What is the difference between Chinese and Japanese food?


Although traditional Chinese and Japanese food are often grouped together as part of Asia's eastern culinary and dietary cultures, the cuisines vary considerably. Chinese food is known for its stir-fry, dumplings and steamed buns, while Japanese food is prepared simply with fresh ingredients and presented in an elegant fashion. Korea and Taiwan are also grouped in Eastern Asian dietary culture.

According to TravelFoodandDrink.com, there are many commonalities among Asian cultures, including a tendency to serve relatively small portions and an emphasis on vegetables over meat. Traditional Asian cooking tends to be low-fat with fewer foods that are deep fried. An exception to that general rule is tempura, which is a Japanese style of cooking that involves deep-frying meats and vegetables in vegetable oil.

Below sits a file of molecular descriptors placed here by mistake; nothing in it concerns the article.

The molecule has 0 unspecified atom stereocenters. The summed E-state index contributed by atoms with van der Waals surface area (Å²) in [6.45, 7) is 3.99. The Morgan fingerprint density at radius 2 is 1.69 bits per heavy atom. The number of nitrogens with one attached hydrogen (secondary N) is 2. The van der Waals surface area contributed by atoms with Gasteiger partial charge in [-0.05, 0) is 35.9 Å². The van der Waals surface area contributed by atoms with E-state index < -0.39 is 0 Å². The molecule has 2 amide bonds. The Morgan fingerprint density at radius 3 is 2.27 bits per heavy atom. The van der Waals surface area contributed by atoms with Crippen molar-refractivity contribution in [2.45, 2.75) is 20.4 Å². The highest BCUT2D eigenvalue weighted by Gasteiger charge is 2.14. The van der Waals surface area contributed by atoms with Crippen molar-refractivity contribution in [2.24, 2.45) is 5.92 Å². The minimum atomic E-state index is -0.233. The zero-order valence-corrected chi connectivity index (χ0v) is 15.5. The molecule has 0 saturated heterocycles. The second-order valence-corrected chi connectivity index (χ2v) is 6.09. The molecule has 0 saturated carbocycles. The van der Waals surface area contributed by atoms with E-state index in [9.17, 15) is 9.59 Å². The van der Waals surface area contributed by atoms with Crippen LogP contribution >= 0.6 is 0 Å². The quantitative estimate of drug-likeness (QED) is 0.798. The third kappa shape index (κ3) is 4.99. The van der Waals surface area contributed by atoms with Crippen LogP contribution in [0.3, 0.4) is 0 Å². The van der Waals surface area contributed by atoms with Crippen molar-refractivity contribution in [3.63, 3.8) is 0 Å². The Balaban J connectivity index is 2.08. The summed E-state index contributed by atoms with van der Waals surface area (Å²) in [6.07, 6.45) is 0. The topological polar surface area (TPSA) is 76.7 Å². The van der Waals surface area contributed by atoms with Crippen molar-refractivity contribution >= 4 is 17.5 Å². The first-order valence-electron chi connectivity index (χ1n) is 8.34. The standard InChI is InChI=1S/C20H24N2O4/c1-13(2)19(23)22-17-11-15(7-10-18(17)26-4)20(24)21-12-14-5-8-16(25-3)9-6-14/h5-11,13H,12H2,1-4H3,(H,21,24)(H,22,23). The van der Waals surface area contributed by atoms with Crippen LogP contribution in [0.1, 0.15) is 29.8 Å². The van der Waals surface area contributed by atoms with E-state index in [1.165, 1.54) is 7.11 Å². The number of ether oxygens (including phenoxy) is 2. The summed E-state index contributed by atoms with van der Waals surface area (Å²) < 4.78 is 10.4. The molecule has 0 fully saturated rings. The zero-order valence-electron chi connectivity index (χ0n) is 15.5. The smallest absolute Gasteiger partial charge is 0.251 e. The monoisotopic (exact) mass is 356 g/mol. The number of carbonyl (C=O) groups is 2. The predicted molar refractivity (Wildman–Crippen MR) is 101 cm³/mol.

Beyond that, however, there are more differences than similarities between Chinese and Japanese food. While the Chinese consume many types of meats on a regular basis, the Japanese favor fish, often in raw form. Unlike the Chinese, who prefer to eat porridge for breakfast, the Japanese often start their day with sushi.

The Chinese season much of their food with garlic and vinegar, while the Japanese are inclined to use wasabi and salt-pickled ginger, according to Asian-Nation.

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